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Old 09-21-2017   #141
Robert Adam Gilmour
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Re: Aickman's Philosophy

The reason was already given. But it is funny to imagine someone would be so offended by Sutherland.

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Old 09-21-2017   #142
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Re: Aickman's Philosophy

Quote Originally Posted by Robert Adam Gilmour View Post
... it is funny to imagine someone would be so offended by Sutherland.
It sure is! But then Aickman wasn't your regular guy out in the street.
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Old 09-21-2017   #143
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Re: Aickman's Philosophy

Quote Originally Posted by cannibal cop View Post

I don't believe that burial or obfuscation was the point at all.
Thank you for making me see that i have not made myself clear. Let me try again. I had assumed we were talking of Aickman's technique & i do think that is the aim of his technique: to not foreground the weird as other writers might. The point of his stories may be a thousand different things, some of which the author may not even be aware of, but the conscious effort, the technique, is focused on the obfuscation, or the sleight-of-hand, i do think.

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Old 09-22-2017   #144
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Re: Aickman's Philosophy

Joanna Russ said it best: Aickman's tecnnique was simply leaving out the parts that would make sense of it all.

She was a fine and insightful critic but I do think she didn't fully give Aickman his due. She liked him much better when she thought he was a woman (really).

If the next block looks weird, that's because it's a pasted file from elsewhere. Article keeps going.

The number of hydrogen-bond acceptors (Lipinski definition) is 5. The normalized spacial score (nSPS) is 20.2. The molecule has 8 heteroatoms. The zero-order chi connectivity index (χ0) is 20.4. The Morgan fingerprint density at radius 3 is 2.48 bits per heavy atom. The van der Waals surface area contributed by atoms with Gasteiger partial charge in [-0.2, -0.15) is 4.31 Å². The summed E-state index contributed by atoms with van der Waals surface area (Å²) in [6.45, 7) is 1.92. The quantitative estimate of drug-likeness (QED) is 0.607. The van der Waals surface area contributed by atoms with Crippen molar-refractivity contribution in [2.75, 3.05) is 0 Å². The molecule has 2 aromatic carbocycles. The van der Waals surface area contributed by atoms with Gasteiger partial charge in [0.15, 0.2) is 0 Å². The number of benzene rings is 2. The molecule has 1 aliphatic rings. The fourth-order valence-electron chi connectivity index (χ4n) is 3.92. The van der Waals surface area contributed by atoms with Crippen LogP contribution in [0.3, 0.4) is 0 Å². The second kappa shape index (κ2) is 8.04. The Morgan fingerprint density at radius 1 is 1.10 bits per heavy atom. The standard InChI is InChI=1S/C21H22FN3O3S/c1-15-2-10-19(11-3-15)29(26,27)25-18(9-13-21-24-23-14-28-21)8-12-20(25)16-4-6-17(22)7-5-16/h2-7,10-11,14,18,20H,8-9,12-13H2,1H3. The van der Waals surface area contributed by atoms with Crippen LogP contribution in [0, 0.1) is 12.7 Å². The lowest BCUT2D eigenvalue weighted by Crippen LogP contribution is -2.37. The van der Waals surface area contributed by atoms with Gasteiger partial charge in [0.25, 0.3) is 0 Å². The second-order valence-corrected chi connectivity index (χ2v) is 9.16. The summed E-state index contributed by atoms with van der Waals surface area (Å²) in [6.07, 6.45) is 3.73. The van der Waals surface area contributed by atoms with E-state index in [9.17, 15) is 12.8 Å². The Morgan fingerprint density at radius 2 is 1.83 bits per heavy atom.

I'll bet Ramsey remembers that.
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Old 09-24-2017   #145
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Re: Aickman's Philosophy

Quote Originally Posted by Ibrahim View Post
Thank you for making me see that i have not made myself clear. Let me try again. I had assumed we were talking of Aickman's technique & i do think that is the aim of his technique: to not foreground the weird as other writers might. The point of his stories may be a thousand different things, some of which the author may not even be aware of, but the conscious effort, the technique, is focused on the obfuscation, or the sleight-of-hand, i do think.
According to Aickman himself, his stories were not consciously composed but rather almost entirely dictated by his subconscious. I see no reason to dispute this. Nothing about his s stories has ever struck me as contrived or formulaic, but I suppose if one reads deeply enough into anything it is possible to infer patterns that may or may not exist.

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Old 09-24-2017   #146
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Re: Aickman's Philosophy

Quote Originally Posted by cannibal cop View Post
Quote Originally Posted by Ibrahim View Post
Thank you for making me see that i have not made myself clear. Let me try again. I had assumed we were talking of Aickman's technique & i do think that is the aim of his technique: to not foreground the weird as other writers might. The point of his stories may be a thousand different things, some of which the author may not even be aware of, but the conscious effort, the technique, is focused on the obfuscation, or the sleight-of-hand, i do think.